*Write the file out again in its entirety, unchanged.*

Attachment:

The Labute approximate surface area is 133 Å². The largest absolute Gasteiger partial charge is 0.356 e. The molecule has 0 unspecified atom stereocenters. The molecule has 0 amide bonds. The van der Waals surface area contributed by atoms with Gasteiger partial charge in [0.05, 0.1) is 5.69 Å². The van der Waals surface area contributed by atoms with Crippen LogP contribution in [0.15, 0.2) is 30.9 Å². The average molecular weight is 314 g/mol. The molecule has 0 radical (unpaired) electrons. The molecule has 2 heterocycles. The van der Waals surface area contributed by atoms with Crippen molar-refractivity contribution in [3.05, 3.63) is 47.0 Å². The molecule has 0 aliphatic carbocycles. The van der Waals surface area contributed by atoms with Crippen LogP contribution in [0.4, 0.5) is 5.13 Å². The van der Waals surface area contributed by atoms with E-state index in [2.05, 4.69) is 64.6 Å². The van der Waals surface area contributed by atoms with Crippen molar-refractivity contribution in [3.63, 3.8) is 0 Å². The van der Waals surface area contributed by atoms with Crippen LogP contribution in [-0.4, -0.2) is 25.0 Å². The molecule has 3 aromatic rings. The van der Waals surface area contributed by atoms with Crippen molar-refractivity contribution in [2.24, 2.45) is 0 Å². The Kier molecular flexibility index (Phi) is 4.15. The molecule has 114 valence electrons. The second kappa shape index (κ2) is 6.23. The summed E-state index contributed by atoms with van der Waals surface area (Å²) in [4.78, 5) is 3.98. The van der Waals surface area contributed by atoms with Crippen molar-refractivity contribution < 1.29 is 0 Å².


The Labute approximate surface area is 133 Å². The largest absolute Gasteiger partial charge is 0.356 e. The molecule has 0 unspecified atom stereocenters. The molecule has 0 amide bonds. The van der Waals surface area contributed by atoms with Gasteiger partial charge in [0.05, 0.1) is 5.69 Å². The van der Waals surface area contributed by atoms with Crippen LogP contribution in [0.15, 0.2) is 30.9 Å². The average molecular weight is 314 g/mol. The molecule has 0 radical (unpaired) electrons. The molecule has 2 heterocycles. The van der Waals surface area contributed by atoms with Crippen molar-refractivity contribution in [3.05, 3.63) is 47.0 Å². The molecule has 0 aliphatic carbocycles. The van der Waals surface area contributed by atoms with Crippen LogP contribution in [0.4, 0.5) is 5.13 Å². The van der Waals surface area contributed by atoms with E-state index in [2.05, 4.69) is 64.6 Å². The van der Waals surface area contributed by atoms with Crippen molar-refractivity contribution in [3.63, 3.8) is 0 Å². The van der Waals surface area contributed by atoms with Crippen LogP contribution in [-0.4, -0.2) is 25.0 Å². The molecule has 3 aromatic rings. The van der Waals surface area contributed by atoms with Crippen molar-refractivity contribution in [2.24, 2.45) is 0 Å². The Kier molecular flexibility index (Phi) is 4.15. The molecule has 114 valence electrons. The second kappa shape index (κ2) is 6.23. The summed E-state index contributed by atoms with van der Waals surface area (Å²) in [4.78, 5) is 3.98. The van der Waals surface area contributed by atoms with Crippen molar-refractivity contribution < 1.29 is 0 Å².